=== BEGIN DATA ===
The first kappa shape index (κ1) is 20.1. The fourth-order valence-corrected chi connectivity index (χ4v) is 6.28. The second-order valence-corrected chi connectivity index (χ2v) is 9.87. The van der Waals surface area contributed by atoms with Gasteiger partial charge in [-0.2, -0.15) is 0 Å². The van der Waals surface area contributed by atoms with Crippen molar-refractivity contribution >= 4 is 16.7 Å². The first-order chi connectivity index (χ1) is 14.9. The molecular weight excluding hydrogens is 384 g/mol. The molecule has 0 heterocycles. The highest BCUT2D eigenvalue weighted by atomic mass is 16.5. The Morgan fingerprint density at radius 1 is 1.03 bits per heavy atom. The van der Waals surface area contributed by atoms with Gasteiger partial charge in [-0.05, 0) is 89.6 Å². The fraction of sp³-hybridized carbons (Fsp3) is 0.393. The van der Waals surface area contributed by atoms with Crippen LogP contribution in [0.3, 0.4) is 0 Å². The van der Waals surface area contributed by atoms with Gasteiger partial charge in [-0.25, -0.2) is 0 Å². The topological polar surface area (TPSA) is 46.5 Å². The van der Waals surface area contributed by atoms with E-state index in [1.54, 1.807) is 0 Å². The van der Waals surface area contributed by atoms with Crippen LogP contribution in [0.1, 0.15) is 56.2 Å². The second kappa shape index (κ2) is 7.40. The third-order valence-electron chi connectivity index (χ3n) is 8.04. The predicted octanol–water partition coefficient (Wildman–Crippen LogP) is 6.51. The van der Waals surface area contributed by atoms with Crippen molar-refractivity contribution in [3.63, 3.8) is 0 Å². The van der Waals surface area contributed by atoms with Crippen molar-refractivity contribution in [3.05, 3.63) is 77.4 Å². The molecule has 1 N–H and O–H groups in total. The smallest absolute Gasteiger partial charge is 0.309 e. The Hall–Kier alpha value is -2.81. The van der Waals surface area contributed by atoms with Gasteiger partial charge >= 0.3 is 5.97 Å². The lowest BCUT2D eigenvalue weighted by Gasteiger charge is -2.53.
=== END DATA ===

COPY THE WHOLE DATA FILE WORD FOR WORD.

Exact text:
The first kappa shape index (κ1) is 20.1. The fourth-order valence-corrected chi connectivity index (χ4v) is 6.28. The second-order valence-corrected chi connectivity index (χ2v) is 9.87. The van der Waals surface area contributed by atoms with Gasteiger partial charge in [-0.2, -0.15) is 0 Å². The van der Waals surface area contributed by atoms with Crippen molar-refractivity contribution >= 4 is 16.7 Å². The first-order chi connectivity index (χ1) is 14.9. The molecular weight excluding hydrogens is 384 g/mol. The molecule has 0 heterocycles. The highest BCUT2D eigenvalue weighted by atomic mass is 16.5. The Morgan fingerprint density at radius 1 is 1.03 bits per heavy atom. The van der Waals surface area contributed by atoms with Gasteiger partial charge in [-0.05, 0) is 89.6 Å². The fraction of sp³-hybridized carbons (Fsp3) is 0.393. The van der Waals surface area contributed by atoms with Crippen LogP contribution in [0.3, 0.4) is 0 Å². The van der Waals surface area contributed by atoms with Gasteiger partial charge in [-0.25, -0.2) is 0 Å². The topological polar surface area (TPSA) is 46.5 Å². The van der Waals surface area contributed by atoms with E-state index in [1.54, 1.807) is 0 Å². The van der Waals surface area contributed by atoms with Crippen LogP contribution in [0.1, 0.15) is 56.2 Å². The second kappa shape index (κ2) is 7.40. The third-order valence-electron chi connectivity index (χ3n) is 8.04. The predicted octanol–water partition coefficient (Wildman–Crippen LogP) is 6.51. The van der Waals surface area contributed by atoms with Crippen molar-refractivity contribution in [3.63, 3.8) is 0 Å². The van der Waals surface area contributed by atoms with Crippen molar-refractivity contribution in [3.05, 3.63) is 77.4 Å². The molecule has 1 N–H and O–H groups in total. The smallest absolute Gasteiger partial charge is 0.309 e. The Hall–Kier alpha value is -2.81. The van der Waals surface area contributed by atoms with Gasteiger partial charge >= 0.3 is 5.97 Å². The lowest BCUT2D eigenvalue weighted by Gasteiger charge is -2.53.